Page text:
Drinking alcohol raises the risk of cancer by damaging DNA, scientists have discovered for the first time, leading health experts to call for people to cut down on their consumption.
Alcohol is contributes to more than 12,000 cases of cancer each year in Britain, but nobody had shown why it was so harmful.
Now a new study by the Medical Research Council Laboratory of Molecular Biology at Cambridge University, has found that when the body processes alcohol it produces a chemical called acetaldehyde which is harmful to DNA.
The damage happens in blood stem cells, which create the red and white blood cells that carry oxygen through the body and help fight infections.
The researchers found that acetaldehyde snaps the DNA of stem cells, permanently altering the genetic code and triggering cancer.
Experts and charities described the findings, which were reported in the journal Nature, as ‘very important’ and urged people to drink less.
Professor Linda Bauld, Cancer Research UK’s expert on cancer prevention, said: “This thought-provoking research highlights the damage alcohol can do to our cells, costing some people more than just a hangover.
“It’s a good idea to think about cutting down on the amount you drink.”
Alcohol is linked to seven types of cancer: liver, breast, bowel, upper throat, mouth, oesophagal and larynx.
To find out how alcohol damages the body, scientists gave diluted alcohol to mice then sequenced their DNA and analysed their chromosomes.
They discovered that drinking causes genetic breaks which rearrange chromosomes, and alter the DNA blueprint which keeps the body healthy.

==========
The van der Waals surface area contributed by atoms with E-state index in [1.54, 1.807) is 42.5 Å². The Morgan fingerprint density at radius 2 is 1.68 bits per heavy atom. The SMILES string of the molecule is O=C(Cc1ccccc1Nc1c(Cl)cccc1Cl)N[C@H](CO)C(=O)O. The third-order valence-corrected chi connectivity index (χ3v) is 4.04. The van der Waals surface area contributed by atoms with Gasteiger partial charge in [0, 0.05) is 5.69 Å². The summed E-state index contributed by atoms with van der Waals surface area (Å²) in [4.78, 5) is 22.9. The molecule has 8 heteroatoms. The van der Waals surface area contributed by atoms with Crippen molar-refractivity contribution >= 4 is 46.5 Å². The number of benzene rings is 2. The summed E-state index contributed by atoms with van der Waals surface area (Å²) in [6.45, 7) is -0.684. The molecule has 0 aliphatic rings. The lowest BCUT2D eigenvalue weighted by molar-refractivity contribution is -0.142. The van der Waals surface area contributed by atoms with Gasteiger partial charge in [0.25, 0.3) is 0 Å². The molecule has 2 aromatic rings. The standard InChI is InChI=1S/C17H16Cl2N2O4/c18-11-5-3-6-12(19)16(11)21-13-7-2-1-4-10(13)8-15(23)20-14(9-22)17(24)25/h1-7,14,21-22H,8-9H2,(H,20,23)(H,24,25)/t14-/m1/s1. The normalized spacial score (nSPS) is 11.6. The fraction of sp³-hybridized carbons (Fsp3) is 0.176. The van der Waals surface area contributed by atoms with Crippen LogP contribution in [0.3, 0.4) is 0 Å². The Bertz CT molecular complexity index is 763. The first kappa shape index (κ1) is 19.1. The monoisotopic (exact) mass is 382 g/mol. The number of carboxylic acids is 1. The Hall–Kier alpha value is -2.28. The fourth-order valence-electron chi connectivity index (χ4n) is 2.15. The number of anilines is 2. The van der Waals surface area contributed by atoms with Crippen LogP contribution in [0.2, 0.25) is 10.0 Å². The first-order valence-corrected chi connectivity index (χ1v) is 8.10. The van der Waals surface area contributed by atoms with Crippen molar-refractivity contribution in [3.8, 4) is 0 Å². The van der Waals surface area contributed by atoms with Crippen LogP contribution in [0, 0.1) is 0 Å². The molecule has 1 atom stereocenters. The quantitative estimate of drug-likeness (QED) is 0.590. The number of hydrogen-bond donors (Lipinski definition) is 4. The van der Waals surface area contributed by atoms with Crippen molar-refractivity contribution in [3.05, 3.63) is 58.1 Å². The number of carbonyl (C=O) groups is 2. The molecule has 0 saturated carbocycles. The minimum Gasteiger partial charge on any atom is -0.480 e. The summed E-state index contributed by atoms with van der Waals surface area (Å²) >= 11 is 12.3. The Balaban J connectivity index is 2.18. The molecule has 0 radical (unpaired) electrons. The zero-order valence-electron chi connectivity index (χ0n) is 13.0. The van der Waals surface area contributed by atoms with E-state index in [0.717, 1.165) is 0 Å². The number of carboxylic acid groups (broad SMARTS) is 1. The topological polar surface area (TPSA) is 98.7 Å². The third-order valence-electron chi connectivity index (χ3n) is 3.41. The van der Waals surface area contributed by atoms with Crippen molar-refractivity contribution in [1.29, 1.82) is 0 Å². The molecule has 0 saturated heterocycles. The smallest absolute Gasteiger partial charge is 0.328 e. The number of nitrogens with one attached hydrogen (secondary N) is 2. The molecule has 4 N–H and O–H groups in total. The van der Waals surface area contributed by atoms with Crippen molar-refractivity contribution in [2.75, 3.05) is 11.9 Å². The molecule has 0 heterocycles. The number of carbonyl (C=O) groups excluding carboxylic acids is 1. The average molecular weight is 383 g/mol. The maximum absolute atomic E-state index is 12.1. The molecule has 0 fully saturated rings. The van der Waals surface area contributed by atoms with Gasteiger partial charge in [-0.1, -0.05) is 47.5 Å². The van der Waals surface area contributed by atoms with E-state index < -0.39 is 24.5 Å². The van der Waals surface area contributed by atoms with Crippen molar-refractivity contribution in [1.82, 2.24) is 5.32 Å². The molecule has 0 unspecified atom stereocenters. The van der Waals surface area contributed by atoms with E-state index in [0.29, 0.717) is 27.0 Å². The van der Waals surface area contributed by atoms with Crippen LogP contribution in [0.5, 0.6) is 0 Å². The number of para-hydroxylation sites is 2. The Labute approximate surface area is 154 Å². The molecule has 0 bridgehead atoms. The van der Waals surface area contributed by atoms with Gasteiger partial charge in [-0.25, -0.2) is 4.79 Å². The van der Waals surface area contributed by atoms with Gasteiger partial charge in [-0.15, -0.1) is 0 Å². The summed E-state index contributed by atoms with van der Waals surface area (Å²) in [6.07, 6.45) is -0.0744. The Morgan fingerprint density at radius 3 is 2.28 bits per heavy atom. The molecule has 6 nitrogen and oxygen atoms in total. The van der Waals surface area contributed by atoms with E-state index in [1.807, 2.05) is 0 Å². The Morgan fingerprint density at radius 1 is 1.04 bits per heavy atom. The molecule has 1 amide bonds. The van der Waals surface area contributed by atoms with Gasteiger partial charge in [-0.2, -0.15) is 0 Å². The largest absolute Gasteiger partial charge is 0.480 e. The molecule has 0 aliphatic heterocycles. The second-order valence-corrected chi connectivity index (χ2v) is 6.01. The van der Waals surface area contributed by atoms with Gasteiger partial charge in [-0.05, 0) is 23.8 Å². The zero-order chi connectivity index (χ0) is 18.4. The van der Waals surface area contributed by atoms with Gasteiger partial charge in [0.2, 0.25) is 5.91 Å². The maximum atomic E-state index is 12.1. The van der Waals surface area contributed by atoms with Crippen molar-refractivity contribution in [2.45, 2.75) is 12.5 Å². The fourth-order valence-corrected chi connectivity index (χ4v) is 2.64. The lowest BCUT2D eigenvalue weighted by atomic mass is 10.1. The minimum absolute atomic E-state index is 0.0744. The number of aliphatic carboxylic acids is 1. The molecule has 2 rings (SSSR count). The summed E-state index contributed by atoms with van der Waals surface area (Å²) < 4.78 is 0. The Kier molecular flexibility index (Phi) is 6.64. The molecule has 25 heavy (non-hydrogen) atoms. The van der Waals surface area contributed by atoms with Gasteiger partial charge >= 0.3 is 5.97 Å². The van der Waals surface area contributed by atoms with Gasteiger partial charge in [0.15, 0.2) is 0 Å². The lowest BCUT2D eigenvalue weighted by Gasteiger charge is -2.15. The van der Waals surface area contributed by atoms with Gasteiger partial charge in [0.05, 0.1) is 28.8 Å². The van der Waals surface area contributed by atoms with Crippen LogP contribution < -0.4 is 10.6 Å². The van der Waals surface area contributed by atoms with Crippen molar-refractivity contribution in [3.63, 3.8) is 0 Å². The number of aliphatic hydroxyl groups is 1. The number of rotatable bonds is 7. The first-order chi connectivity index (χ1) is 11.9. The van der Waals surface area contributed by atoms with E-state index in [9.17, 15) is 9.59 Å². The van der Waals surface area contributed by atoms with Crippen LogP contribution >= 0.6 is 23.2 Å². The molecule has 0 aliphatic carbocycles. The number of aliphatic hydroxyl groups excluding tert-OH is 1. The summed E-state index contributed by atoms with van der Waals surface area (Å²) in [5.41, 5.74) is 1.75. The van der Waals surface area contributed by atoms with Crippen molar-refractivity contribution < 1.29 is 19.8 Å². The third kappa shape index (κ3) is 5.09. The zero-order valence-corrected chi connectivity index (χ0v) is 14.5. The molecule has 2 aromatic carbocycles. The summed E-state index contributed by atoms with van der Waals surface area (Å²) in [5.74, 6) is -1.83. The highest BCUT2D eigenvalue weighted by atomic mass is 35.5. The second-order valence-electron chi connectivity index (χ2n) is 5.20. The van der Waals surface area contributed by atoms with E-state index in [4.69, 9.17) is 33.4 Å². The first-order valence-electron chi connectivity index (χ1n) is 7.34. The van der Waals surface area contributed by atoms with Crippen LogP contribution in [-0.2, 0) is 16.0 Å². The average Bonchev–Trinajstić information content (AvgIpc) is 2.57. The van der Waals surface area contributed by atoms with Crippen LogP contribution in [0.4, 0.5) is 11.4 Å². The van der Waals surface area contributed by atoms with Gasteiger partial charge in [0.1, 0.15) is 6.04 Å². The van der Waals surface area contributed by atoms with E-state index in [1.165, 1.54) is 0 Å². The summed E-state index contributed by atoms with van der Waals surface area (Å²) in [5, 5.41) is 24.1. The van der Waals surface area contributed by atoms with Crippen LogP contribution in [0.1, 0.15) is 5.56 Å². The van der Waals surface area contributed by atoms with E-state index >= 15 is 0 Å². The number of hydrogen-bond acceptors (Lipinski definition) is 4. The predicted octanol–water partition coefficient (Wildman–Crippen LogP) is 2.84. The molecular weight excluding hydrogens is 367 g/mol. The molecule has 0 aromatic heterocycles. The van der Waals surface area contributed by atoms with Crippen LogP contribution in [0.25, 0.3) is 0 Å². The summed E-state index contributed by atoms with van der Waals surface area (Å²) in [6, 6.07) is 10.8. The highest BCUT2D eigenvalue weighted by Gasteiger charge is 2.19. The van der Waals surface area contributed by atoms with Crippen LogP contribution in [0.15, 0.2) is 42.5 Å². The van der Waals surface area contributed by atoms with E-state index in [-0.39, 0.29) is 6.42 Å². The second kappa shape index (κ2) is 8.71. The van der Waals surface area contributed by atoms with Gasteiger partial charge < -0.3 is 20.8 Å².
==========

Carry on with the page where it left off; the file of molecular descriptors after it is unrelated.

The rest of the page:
Professor Ketan Patel, lead author of the study and said: “Some cancers develop due to DNA damage in stem cells.
“While some damage occurs by chance, our findings suggest that drinking alcohol can increase the risk of this damage.”
The study also found that some people carry genetic mutations in two genes – aldh2 and Fancd2 – which make them even more susceptible to the effects of alcohol, making drinking far more dangerous.
People of Chinese heritage are more likely to have the defects, which could explain the increased prevalence of oesophageal cancer in China, the authors said.
Professor Patel added: “Our study highlights that not being able to process alcohol effectively can lead to an even higher risk of alcohol-related DNA damage and therefore certain cancers.”
Commenting on the findings, Magdalena Zernicka-Goetz, Professor of Mammalian Development and Stem Cell Biology at Cambridge, said: “This is beautiful work which puts our finger on the molecular basis for the link between alcohol and increased cancer risk and stem cells. Very important.”
Prof Malcolm Alison, Professor of Stem Cell Biology at the Barts Cancer Institute, Queen Mary University of London, added : “Drinkers beware: most of our organs and tissues have stem cells, immortal cells that replenish cells lost through the likes of old age throughout our lives, and the haematopoietic (blood stem cell) system is no exception.”